Recent statements made by McGill’s principal, Heather Munroe-Blum, have reminded us of the administration’s contradictory stance on tuition fees. In the past, Munroe-Blum has expressed a concern for the ability of lower-income students to attend university. However, Munroe-Blum has also repeatedly said that Quebec tuition fees should be “re-regulated” to match the Canadian average. Her stance is that 30 per cent of tuition fee increases could be redirected toward student aid in the form of bursaries to allow underprivileged students to attend university. Munroe-Blum is right to reject the current tuition model as unfair towards lower-income families. However, her proposal that the overarching problem of accessibility can be fixed by increasing student aid to those students who would be most adversely affected by fee hikes doesn’t stand up to the facts.
Providing financial aid to underprivileged students is a short-term solution to a long-term problem, namely the underfunding of the post-secondary education system. Although administrators recognize this problem to be a very important one, the “charity model” they propose to increase students’ contribution to university budgets would increase the overall financial burden on the student population. Research has shown that this would lead to a steep drop in enrolment numbers.
According to Université de Sherbrooke economist Valérie Vierstraete, increases in Quebec tuition fees to just half the average Canadian rate in 2007 would reduce enrolment across Quebec by 6,000 students. Based on this estimate, one out of every twenty Quebec students would no longer be able to afford post-secondary education if the administration had it their way. One can only imagine the increased debt load that those students who could stay on would face after graduating.
Munroe-Blum’s response to the current problem of student debt is that students don’t need free post-secondary education so much as a combination of grants and loans. And while these definitely provide a needed subsidy to students who otherwise would not be able to afford the cost of university, they are subject to periodic cutbacks and as such are not the most viable solution to guaranteeing accessibility. One need only remind readers of the attempt by the Quebec government to convert student bursaries into loans in 2005, sparking massive outcry.
At the turn of the millennium, the Ontario university system enacted a very similar policy to that advocated by Munroe-Blum: tuition fees were increased, and 30 per cent of the margin was earmarked toward financial aid for students. According to a Statistics Canada researcher, the attendance of students whose parents were in both the least educated and the most educated segments of the population more than doubled. However, since the enrolment of students from less advantaged segments of society was small to start with, the actual increase in attendance figures was not very significant for the most underprivileged students.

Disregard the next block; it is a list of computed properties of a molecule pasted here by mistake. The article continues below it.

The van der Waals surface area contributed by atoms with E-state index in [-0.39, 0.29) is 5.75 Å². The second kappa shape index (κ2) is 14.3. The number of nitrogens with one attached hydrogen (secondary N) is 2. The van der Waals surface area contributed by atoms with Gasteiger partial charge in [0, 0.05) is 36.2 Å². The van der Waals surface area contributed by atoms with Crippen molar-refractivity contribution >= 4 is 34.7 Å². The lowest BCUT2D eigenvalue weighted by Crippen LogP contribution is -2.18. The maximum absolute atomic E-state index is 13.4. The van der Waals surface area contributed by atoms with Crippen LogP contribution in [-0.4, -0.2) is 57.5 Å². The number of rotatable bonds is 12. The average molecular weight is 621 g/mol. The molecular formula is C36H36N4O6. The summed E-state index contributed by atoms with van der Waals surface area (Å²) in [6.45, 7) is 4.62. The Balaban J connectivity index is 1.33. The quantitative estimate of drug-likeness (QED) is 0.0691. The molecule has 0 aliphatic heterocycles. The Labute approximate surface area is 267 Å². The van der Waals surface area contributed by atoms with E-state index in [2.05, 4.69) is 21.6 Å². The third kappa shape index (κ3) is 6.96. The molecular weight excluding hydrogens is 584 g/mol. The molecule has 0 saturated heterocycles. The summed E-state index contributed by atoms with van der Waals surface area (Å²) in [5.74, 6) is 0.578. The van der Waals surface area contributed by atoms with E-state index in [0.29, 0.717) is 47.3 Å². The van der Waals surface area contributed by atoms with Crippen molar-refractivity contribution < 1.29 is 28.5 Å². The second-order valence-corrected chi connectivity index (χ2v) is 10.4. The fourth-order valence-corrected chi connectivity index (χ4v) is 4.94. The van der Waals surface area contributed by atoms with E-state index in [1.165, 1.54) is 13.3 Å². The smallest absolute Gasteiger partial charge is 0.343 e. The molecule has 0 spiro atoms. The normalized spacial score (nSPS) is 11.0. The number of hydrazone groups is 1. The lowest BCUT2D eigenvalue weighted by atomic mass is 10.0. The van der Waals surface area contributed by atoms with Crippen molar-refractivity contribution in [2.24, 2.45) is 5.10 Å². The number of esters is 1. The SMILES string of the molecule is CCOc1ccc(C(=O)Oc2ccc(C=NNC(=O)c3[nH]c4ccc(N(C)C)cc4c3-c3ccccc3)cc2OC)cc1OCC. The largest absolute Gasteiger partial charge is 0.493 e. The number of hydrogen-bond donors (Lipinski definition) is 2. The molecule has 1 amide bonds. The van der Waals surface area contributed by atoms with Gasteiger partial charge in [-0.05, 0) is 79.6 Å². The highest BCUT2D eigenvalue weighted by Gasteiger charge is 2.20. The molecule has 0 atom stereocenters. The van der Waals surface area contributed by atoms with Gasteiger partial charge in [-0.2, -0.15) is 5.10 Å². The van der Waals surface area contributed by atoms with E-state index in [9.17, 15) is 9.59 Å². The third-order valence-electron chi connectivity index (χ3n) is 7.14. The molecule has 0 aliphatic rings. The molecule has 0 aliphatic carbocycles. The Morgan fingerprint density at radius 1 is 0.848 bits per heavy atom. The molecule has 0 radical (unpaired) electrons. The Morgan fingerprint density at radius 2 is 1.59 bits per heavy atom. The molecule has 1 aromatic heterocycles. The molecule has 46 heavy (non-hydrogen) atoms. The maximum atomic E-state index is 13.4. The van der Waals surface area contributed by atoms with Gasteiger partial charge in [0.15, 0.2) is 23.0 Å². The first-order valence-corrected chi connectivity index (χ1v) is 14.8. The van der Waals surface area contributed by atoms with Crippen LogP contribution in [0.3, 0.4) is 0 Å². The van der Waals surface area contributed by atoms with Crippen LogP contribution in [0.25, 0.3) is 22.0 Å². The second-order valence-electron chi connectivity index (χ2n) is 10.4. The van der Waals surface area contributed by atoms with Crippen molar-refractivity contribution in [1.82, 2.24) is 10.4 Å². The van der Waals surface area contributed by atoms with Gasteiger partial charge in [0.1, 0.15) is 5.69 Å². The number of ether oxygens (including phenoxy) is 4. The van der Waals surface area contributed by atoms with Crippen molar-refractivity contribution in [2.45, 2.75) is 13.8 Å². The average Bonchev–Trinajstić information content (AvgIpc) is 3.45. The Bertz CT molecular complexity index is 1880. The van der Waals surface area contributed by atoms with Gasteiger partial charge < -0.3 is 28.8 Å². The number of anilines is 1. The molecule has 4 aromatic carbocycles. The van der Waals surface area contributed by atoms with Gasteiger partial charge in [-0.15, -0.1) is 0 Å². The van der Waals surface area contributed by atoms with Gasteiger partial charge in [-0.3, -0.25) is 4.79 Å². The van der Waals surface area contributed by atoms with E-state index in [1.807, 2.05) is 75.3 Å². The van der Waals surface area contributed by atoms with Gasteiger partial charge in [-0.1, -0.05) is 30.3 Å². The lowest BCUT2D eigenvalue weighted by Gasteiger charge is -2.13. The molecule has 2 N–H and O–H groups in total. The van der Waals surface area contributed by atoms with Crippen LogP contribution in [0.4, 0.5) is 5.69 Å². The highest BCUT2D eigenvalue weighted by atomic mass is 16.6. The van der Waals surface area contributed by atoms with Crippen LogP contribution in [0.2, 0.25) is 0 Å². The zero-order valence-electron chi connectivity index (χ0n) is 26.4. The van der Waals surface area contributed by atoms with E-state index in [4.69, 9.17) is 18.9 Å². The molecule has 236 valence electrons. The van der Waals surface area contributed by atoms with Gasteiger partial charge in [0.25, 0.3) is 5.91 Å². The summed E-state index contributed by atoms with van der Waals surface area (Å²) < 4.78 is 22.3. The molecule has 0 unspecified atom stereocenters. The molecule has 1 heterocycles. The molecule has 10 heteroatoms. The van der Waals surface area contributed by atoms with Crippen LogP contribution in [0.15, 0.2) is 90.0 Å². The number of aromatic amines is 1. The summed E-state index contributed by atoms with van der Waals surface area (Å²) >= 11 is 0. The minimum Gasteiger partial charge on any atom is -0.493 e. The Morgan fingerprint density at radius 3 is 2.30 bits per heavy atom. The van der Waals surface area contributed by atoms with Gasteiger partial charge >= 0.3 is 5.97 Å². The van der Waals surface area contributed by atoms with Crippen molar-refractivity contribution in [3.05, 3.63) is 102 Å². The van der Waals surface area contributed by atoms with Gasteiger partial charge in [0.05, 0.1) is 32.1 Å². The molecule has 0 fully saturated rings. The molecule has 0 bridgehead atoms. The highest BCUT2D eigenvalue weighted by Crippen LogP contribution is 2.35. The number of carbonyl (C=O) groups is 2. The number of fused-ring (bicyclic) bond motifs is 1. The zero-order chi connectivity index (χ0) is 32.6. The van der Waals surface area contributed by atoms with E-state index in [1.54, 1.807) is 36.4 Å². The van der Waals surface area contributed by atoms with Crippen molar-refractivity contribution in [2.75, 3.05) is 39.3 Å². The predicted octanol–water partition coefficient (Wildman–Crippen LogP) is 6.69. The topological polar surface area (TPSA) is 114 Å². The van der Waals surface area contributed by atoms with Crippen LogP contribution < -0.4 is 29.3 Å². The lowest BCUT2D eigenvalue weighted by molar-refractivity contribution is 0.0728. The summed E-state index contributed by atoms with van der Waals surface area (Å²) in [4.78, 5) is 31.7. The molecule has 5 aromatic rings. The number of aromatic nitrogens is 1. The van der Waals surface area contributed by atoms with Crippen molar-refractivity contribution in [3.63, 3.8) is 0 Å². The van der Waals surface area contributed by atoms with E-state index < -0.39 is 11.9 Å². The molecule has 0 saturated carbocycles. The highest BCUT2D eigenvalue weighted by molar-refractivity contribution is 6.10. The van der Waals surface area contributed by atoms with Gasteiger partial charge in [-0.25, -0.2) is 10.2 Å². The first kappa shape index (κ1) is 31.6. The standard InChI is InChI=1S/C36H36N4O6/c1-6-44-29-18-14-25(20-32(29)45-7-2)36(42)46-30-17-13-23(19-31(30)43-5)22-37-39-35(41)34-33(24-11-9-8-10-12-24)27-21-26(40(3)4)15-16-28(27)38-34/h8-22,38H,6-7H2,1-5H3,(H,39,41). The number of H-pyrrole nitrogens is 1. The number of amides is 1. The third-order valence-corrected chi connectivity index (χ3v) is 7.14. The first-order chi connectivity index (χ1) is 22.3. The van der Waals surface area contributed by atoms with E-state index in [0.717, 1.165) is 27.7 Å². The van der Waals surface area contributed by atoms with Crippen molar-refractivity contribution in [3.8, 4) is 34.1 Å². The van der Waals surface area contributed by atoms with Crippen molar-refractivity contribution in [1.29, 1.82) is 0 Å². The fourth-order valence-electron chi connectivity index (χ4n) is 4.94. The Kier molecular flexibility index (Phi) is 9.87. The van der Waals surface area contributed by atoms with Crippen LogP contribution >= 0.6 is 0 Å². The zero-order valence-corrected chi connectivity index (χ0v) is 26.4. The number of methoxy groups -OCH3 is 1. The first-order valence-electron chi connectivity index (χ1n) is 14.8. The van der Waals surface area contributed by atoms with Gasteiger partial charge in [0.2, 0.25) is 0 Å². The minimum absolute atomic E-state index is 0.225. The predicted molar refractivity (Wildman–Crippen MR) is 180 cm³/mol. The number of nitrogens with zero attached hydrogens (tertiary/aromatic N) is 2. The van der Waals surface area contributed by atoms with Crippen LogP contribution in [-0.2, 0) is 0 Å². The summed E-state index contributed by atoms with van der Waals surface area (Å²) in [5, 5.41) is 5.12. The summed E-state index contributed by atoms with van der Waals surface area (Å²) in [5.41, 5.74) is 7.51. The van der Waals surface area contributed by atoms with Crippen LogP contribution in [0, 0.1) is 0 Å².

Granted, this policy allowed a relatively small number of people who otherwise wouldn’t have attended university to do so. However, the tuition increase simply shifted the heaviest financial burden onto lower-middle-class students who could not qualify for student aid. Raising tuition fees while reinvesting some of the funds into student aid only pushes the problem up the social ladder. At any rate, nothing would guarantee that the overall levels of student debt wouldn’t increase.
The ability to attend university must be recognized as a right on par with access to free health care and guaranteed old age pensions. Fighting to get rid of tuition fees is the first step toward ensuring that all persons, regardless of their background, are able to attend university if they wish to. It is imperative that we find practical solutions to the barriers that prevent people from attending university. Many students struggle to support themselves during their studies, and we can help to address this issue by helping to reduce the day-to-day costs of being a student. Low-cost housing, lower public transportation fees, and an on-campus book cooperative would help to ease the burden on students while tuition fees still exist.
And as we strive to guarantee accessibility to post-secondary education, we need to reassess the role of universities within society. Over centuries, universities have provided a valuable space for independent scholarship to come to fruition and eventually reach the broader population. The current administration’s desire for tuition increases would predictably reduce enrolment in universities. As students, we must promote a vision of universities as inclusive institutions whose mission is to work with a large segment of the population in order to raise consciousness and foster social change.